Evolution of Core Training

 

It’s tough to argue with science.  I think most of us agree with that statement, but there’s a stubborn group of exercisers that clings to obsolete ideas about core (abdominal) training.  Despite new science showing that crunches and low back extensions are not very good for us, they are the two exercises defended most vehemently.  Pythagoras and Aristotle probably encountered similar resistance trying to sell others on their evidence that the earth was indeed spherical.  Well, I’m here to stir things up by saying crunches and back extensions are going the way of the dinosaurs!

Current evidence has changed cutting edge thinking about core training.  As we better understanding core function, we see that abdominal muscles are meant to stabilize rather than create movement.  What’s more, spinal movement created by crunches and back extensions actually increase risk of low back injury!  This presents a strong case for changing our thinking and our training.

Of course, that begs the question, “Okay, so what do I do now?!”  Here are some ideas:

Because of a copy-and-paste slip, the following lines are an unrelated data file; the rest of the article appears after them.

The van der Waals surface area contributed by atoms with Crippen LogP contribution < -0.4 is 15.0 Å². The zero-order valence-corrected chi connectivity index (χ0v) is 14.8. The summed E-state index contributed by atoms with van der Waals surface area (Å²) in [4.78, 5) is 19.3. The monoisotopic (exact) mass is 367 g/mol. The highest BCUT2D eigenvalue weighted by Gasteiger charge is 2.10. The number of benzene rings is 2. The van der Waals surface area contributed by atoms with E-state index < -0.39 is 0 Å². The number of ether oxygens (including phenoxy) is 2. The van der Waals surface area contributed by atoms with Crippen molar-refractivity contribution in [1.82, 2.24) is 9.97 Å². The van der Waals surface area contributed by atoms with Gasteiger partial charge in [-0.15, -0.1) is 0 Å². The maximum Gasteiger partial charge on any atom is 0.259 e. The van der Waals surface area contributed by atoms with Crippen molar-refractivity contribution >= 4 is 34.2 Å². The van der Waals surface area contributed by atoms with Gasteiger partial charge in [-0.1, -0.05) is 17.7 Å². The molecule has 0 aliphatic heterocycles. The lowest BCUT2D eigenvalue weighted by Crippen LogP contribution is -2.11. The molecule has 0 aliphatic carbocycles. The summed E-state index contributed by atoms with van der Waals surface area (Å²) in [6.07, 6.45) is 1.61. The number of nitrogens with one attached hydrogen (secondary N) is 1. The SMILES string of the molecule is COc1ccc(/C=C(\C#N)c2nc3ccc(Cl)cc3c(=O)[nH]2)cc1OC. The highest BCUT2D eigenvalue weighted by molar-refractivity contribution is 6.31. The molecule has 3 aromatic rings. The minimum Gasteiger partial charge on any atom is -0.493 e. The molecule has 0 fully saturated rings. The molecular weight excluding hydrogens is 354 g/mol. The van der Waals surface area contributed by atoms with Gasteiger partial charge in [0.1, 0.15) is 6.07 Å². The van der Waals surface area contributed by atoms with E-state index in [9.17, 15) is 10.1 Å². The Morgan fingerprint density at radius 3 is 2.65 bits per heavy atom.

• Forget crunches (machine, floor, slant board), sit-ups, twisting crunches, leg raises, and back extensions to spare your low back undue stress.
  • Abandon machine based core training, except for pulleys.  Machines violate just about everything we know about human function – the body doesn’t work that way, so we shouldn’t train it that way.
  • Train core stabilization from lots of different angles.  Exercises like planks, bridges, bird dogs, pulley rotations, pulley chops / lifts, rollouts, and half Turkish get-ups are just a handful of great movements to work core stability while saving the spine.

An inevitable question is, “What about six pack abs?”  Well, the (perhaps unwelcome) answer is – that’s all about reducing body fat, mainly through diet, and it has very little to do with core training.  For many women it’s actually an unattainable or unhealthy goal because, as body fat decreases to very low levels, adverse hormonal issues can arise.  It’s generally a difficult goal because the habits required to achieve such a low body fat level are too stringent for most people to sustain, regardless of health risks.  An alternative approach is to exercise to improve function, have solid dietary habits, and let the aesthetic take care of itself.

Learn something new!

 

Learn More
Michael Bento is an Advanced Trainer at the Clubs at Charles River Park. He holds a Masters degree in Human Movement and is certified by the National Academy of Sports Medicine as a Corrective Exercise Specialist and Performance Enhancement Specialist.

Comments are closed.